CHATHAM – Cockle Cove Beach has seen its share of erosion in the past decade, but last month, for the first time, storm-driven waves claimed a section of the town beach's parking lot. The storm also breached a dune and sent water from Nantucket Sound into the marsh behind the beach.
Cockle Cove is “probably the foremost hot spot we have, with some of the highest erosion rates along Nantucket Sound,” said Coastal Resources Director Ted Keon. But it's not the only southside beach to see the effects of erosion. To the east, high tide often reaches the dune line along Harding's Beach, in some areas leaving little beach at high tide.
Harding's is the town's most popular beach, and along with Cockle Cove and three other public beaches represent not only top tourist destinations but also a significant revenue source, taking in $225,700 in nonresident parking fees this past summer. Harding's Beach accounted for more than half of the revenue, which Park and Recreation Director Dan Tobin said was lower than usual this year due to the weather.
Protecting those assets from further erosion will take a significant amount of money and a multi-year commitment, Keon told selectmen last week. Dredging sand to nourish both Cockle Cove Beach and Harding's Beach will cost about $750,000 and have to be repeated every five to seven years, he said. Because it's in the worst condition, he recommended Cockle Cove Beach be nourished next year at a cost of $450,000, with Harding's Beach following in fiscal 2020 at $300,000. Cockle Cove should be on a nourishment cycle of approximately ever five years, with Harding's Beach nourished every seven years.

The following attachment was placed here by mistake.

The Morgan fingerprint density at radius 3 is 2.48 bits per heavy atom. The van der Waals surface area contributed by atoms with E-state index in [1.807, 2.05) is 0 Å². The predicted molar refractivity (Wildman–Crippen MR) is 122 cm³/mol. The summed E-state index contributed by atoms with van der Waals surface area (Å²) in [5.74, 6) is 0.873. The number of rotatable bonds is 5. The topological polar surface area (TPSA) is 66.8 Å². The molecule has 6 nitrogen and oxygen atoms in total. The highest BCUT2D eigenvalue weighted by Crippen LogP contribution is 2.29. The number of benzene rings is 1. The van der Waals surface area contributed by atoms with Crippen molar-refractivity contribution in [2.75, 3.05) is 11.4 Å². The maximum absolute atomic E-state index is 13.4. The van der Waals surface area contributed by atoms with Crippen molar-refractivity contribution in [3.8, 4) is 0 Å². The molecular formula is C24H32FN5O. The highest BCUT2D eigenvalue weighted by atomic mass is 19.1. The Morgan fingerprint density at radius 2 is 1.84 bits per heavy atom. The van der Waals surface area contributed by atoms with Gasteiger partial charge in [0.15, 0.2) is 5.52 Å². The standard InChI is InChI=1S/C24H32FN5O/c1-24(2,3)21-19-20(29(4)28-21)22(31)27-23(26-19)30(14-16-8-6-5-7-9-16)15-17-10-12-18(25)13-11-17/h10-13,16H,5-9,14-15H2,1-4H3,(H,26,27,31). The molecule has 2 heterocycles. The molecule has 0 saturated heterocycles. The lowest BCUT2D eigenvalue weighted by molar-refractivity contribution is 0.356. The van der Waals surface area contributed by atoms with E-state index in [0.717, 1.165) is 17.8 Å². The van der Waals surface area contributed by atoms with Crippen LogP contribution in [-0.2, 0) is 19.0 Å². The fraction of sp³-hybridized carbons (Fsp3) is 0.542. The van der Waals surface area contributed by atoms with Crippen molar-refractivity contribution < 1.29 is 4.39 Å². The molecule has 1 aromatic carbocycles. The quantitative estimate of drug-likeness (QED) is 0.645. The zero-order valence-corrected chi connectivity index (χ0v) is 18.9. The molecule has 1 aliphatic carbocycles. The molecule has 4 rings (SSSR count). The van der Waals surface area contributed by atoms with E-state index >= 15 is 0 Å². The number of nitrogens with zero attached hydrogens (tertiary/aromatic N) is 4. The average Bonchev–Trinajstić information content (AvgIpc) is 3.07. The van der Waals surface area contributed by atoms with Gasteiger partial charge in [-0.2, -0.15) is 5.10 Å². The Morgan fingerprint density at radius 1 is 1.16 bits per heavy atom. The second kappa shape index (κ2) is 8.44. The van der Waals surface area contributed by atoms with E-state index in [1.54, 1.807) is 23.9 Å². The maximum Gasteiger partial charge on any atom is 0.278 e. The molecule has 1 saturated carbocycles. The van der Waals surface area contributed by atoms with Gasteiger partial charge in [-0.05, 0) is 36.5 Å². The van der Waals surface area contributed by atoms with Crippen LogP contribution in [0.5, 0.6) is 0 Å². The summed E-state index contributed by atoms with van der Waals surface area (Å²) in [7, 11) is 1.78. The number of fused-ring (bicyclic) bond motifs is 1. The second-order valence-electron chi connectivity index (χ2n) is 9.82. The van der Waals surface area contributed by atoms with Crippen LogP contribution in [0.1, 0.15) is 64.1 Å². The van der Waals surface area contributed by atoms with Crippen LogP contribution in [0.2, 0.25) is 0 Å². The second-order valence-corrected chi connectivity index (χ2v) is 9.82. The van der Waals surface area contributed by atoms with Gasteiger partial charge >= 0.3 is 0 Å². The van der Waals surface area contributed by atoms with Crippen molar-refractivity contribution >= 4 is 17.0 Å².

Selectmen unanimously backed the development of a beach nourishment program for Nantucket Sound and directed Town Manager Jill Goldsmith to include the funds in next year's budget.
“These are assets that we need to preserve and protect, and defend” the town's coastal assets, said Selectman Jeffrey Dykens.
Situated at the easternmost end of Nantucket Sound, Chatham is in a “somewhat unique geographic location,” Keon explained. Sand along the Cape's south shore travels west to east, but sand lost from Chatham beaches is not being replenished by sand from the west because the flow is interrupted by dozens of man-made jetties which trap material and keep it from reaching the eastern end of the system.
“Very little if anything gets around the Red River jetty system to begin the nourishment of Chatham's beaches,” he said.
Over the years, the town has used sand from navigation dredging projects at Mill Creek and Stage Harbor to periodically build up Nantucket Sound beaches. The volume of material available through those projects, however, “is insufficient to offset the erosion that's going on at those beaches,” Keon said.
Fortunately, Chatham has other sources of sand. In order to obtain the 30,000 cubic yards needed to build up Cockle Cove Beach and the 20,000 cubic yards Harding's Beach requires, Keon proposed creating a channel in the Morris Island cut, between Morris Island and North Monomoy, which offers an almost unlimited supply of material.